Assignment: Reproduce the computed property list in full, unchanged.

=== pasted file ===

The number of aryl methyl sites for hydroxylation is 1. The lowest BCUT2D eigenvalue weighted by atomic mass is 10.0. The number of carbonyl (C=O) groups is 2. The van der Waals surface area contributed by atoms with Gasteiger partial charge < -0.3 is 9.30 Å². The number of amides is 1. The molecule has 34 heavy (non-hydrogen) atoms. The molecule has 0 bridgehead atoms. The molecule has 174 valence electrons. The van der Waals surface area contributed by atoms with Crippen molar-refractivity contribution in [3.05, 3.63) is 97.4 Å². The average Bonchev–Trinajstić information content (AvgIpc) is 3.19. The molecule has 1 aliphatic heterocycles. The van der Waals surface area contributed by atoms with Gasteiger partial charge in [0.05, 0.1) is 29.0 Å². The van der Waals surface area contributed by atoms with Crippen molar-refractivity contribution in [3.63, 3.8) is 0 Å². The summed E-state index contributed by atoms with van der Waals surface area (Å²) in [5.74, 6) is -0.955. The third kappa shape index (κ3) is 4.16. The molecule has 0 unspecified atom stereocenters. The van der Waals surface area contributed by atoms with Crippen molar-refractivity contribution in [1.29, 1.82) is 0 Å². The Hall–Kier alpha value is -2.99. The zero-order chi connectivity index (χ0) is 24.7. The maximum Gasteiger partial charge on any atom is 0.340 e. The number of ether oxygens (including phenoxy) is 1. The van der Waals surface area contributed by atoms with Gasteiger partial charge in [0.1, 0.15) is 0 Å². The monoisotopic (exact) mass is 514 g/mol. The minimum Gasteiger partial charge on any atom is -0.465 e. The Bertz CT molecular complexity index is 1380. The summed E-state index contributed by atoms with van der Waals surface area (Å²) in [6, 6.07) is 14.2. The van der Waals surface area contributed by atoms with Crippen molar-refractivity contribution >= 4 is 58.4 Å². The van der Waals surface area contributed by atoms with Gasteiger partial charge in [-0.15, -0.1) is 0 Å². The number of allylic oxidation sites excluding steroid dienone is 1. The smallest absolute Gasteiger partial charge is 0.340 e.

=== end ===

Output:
The number of aryl methyl sites for hydroxylation is 1. The lowest BCUT2D eigenvalue weighted by atomic mass is 10.0. The number of carbonyl (C=O) groups is 2. The van der Waals surface area contributed by atoms with Gasteiger partial charge < -0.3 is 9.30 Å². The number of amides is 1. The molecule has 34 heavy (non-hydrogen) atoms. The molecule has 0 bridgehead atoms. The molecule has 174 valence electrons. The van der Waals surface area contributed by atoms with Crippen molar-refractivity contribution in [3.05, 3.63) is 97.4 Å². The average Bonchev–Trinajstić information content (AvgIpc) is 3.19. The molecule has 1 aliphatic heterocycles. The van der Waals surface area contributed by atoms with Gasteiger partial charge in [0.05, 0.1) is 29.0 Å². The van der Waals surface area contributed by atoms with Crippen molar-refractivity contribution in [3.63, 3.8) is 0 Å². The summed E-state index contributed by atoms with van der Waals surface area (Å²) in [5.74, 6) is -0.955. The third kappa shape index (κ3) is 4.16. The molecule has 0 unspecified atom stereocenters. The van der Waals surface area contributed by atoms with Crippen molar-refractivity contribution in [1.29, 1.82) is 0 Å². The Hall–Kier alpha value is -2.99. The zero-order chi connectivity index (χ0) is 24.7. The maximum Gasteiger partial charge on any atom is 0.340 e. The number of ether oxygens (including phenoxy) is 1. The van der Waals surface area contributed by atoms with Gasteiger partial charge in [0.1, 0.15) is 0 Å². The monoisotopic (exact) mass is 514 g/mol. The minimum Gasteiger partial charge on any atom is -0.465 e. The Bertz CT molecular complexity index is 1380. The summed E-state index contributed by atoms with van der Waals surface area (Å²) in [6, 6.07) is 14.2. The van der Waals surface area contributed by atoms with Crippen molar-refractivity contribution >= 4 is 58.4 Å². The van der Waals surface area contributed by atoms with Gasteiger partial charge in [-0.15, -0.1) is 0 Å². The number of allylic oxidation sites excluding steroid dienone is 1. The smallest absolute Gasteiger partial charge is 0.340 e.